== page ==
Recently, I realized that I have this same struggle with my son. I do not think I am negligent in any sense of the word in praising or affirming him. I constantly point out when he does something well or try to get him to notice all of the unusual and beautiful things that surround him every day. Together we discover all sorts of new ways to appreciate life. But when it comes to ignoring the bad, that is where my positive parenting philosophy too often breaks down. Toddlers whine. It is what they do. There are two ways to feed the whining and give it attention – by giving in to whatever is being insisted upon, or by constantly scolding and correcting the whining. Even negative attention is attention. So either way we teach our toddlers to crave the attention they get by whining at us. When really, as many behavioral psychologist will readily tell you, the best way to curb excessive whining is just to ignore it. Overlook it. Don’t let it preoccupy you. Go about your business. This, however, is VERY hard. Studies have shown that whining is one of the most annoying and distracting sounds in existence. Go figure. Most of us who are parents didn’t need scientists to tell us this. But sometimes even separating myself from the whining, giving both of us time to recoup, collect, and move on, I find it hard to walk away and ignore the screaming tantrum that ensues because I’ve asked my son to play by himself in his room for a little while. Every fiber of my being wants to tear into the room, put him in his bed and put him in his place. I mean, HOW DARE he scream like that at me! (As if it was ever even about me.) But this course of action accomplishes nothing. It makes him combative and yell back. And then how can I, in good conscience, tell him not to yell, when I’ve just finished doing the very same to him. Any child witnessing this reaction, with their vast stores of untapped intelligence, will know immediately that you are a hypocrite. So what should I do? Walk away. Not let it overwhelm me. Go back to him immediately when he has regained composure and praise him for doing so. Remember that very few, if any, of his behaviors have anything to do with  me or my parenting. Just as it is true in my own life, I know that all of the positive things I consistently share with him would mean so much more and sink so much deeper if I could simply overlook the bad and refuse to give it the credence it doesn’t deserve.

Instead of featuring my son in some of his less than flattering moments, I decided to feature myself! It somehow seems more fair.

I have to continually remind myself that toddlers lead frustrating little existences. They are still in the process of discovering their entire world. Every day they encounter new things with no box created yet to put them in. Every action is a science experiment designed, in their minds, to figure out ALL the rules. What will a nice big spoon of spaghetti look like if I drop it on the floor? How will the cat react if I try to ride him? What sound will my fork make if I drag it across the glass table? How high can I balance this stack of Mom’s books before it falls? If it’s fun to jump off a stool, wouldn’t it be even more fun to jump off a table? Very little, if any of the stunts they pull have any malicious intent. Toddlers aim to please and jump at every opportunity to help. And yet they have these giants following them around and constantly correcting them for no real reason that they can understand. No, sweetheart, don’t drop your spaghetti on the floor! STOP, you can’t jump off the table! Don’t sit on the cat, you’ll hurt him! No, no, NO! I always said that I wanted to say yes whenever possible because there are SO many reasons to say no. I had no idea! And these poor little people are forever thwarted in their experiments to better understand their world – and then told not to show any signs of disappointment, frustration, or anger. What gives?!? This is what I try to remember while dealing with whining and tantrums. I try to put myself in their shoes. Empathize. Show them a better way to express those emotions instead of mirroring their own tantrums back at them. I try. I do not always succeed. (For more thoughts on this concept of empathy with toddlers, check out this wonderful article by Melissa Sher. It was my inspiration for many of these thoughts.)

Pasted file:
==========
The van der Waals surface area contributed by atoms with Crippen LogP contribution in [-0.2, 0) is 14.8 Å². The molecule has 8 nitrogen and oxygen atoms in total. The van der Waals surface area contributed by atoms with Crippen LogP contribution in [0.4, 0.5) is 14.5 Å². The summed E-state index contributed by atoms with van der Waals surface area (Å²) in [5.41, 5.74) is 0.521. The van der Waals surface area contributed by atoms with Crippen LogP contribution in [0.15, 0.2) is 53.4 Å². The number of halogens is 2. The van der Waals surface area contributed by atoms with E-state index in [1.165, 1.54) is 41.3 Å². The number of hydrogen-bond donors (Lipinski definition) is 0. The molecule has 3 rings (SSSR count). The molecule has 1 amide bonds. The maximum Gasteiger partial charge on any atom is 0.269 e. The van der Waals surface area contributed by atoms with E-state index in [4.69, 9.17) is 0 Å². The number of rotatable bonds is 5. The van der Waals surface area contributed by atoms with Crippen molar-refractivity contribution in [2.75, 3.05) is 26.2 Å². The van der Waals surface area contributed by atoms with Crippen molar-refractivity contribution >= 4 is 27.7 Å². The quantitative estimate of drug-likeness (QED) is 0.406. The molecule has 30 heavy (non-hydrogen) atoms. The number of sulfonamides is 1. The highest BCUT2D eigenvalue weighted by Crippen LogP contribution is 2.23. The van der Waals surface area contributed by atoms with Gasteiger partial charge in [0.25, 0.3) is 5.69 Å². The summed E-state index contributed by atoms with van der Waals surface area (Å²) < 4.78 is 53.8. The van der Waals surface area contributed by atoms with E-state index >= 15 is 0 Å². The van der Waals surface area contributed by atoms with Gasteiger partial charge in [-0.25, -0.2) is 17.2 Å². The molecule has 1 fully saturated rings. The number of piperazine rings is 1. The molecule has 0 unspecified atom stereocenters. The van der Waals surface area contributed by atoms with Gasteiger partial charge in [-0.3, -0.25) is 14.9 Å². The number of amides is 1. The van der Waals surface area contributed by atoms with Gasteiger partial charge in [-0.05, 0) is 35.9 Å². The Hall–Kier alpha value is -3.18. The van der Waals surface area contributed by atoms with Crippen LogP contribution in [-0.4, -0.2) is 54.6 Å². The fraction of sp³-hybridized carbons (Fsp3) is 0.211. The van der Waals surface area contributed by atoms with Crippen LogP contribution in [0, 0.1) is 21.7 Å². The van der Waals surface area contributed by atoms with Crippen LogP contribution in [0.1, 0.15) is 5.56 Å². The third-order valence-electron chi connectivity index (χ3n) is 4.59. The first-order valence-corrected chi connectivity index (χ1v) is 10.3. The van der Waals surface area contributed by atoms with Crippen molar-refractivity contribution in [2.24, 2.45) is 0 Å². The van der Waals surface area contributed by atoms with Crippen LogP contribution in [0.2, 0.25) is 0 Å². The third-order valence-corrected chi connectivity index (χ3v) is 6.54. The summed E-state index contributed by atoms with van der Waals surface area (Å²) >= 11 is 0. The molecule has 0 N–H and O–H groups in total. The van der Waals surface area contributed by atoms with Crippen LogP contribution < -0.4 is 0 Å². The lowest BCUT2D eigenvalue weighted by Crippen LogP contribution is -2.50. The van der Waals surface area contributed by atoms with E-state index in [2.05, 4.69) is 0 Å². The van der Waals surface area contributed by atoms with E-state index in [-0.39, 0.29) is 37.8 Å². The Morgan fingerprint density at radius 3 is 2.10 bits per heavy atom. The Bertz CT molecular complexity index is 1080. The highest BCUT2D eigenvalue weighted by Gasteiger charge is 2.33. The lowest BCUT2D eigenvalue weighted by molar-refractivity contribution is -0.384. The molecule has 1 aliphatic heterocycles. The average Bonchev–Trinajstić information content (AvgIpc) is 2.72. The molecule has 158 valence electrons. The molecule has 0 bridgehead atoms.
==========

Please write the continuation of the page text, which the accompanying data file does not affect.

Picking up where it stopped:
“Say what?”

Balance. Life, parenting, work, psychology, they’re all about balance. Often the pendulum swings too far in one direction or another before it finds a peaceful middle ground. I’m hoping that by the time my boys leave the house, I might have this parenting thing figured out. Or at least the pendulum swing won’t be quite so dramatic. It’s a long road getting there . . . but I think I’m ready for the ride.

“What is that thing he’s pointing at us and what is he doing?”

Success Through the Eyes of an (Almost) 30 Year-Old… and Ralph Waldo Emerson!

Sometimes, when faced with major milestones in our lives, as I am about to be in two days when I turn 30, we can’t help but look at where we are now and compare it to where we thought we might be. For some this comparison may be wonderful because they have accomplished so much more than what they thought was possible. For others (and I’d venture to guess this is the majority), it is a tough comparison to make. It is tough because life is rarely as grand as we imagine it will be when we are younger and because, as I so often stress in this blog, it is entirely too easy to weigh life by its grand moments, which are few and far between, rather than by the little beauties that ought to overwhelm us every day. I am trying to train my thoughts to mark worth and value by a much finer measure and take better notice of all of the little things that are the building blocks of the bigger ones. But even with my constant and vigilant efforts, I still find myself subdued, even saddened at times by all that I have not accomplished: financial stability, debt eradication, literary success (or at least notice), non-familial long-term relationships, a better handle on my own character flaws, a career. But as I begin to sink into these thoughts of “what if” or “if only” my wonderful husband often sits beside me and reminds me of all the important things I have accomplished: marrying an incredible person who I have the privilege of co-piloting life with, creating and training from scratch another human being (and a half), working to help provide for my family while being its primary care giver, producing almost a year’s worth of consistent (and, dare I say, occasionally profound) writing that has developed a growing following and influenced more people than I know, playing a distinct and important role in many people’s lives even if they are not still an active part of mine, starting a book club and voraciously consuming literature, completing a degree in two fields and opening many doors as a result, becoming an excellent cook, and constantly changing and growing and developing as each year passes. What more could I ask for? As I was contemplating these faithful encouragements from my dear hubby, I came across this quote from Ralph Waldo Emerson that was so pertinent to my meditations and so poignant in its profound and elegant beauty, that it made me cry as I read it. I hope it moves you as it did me.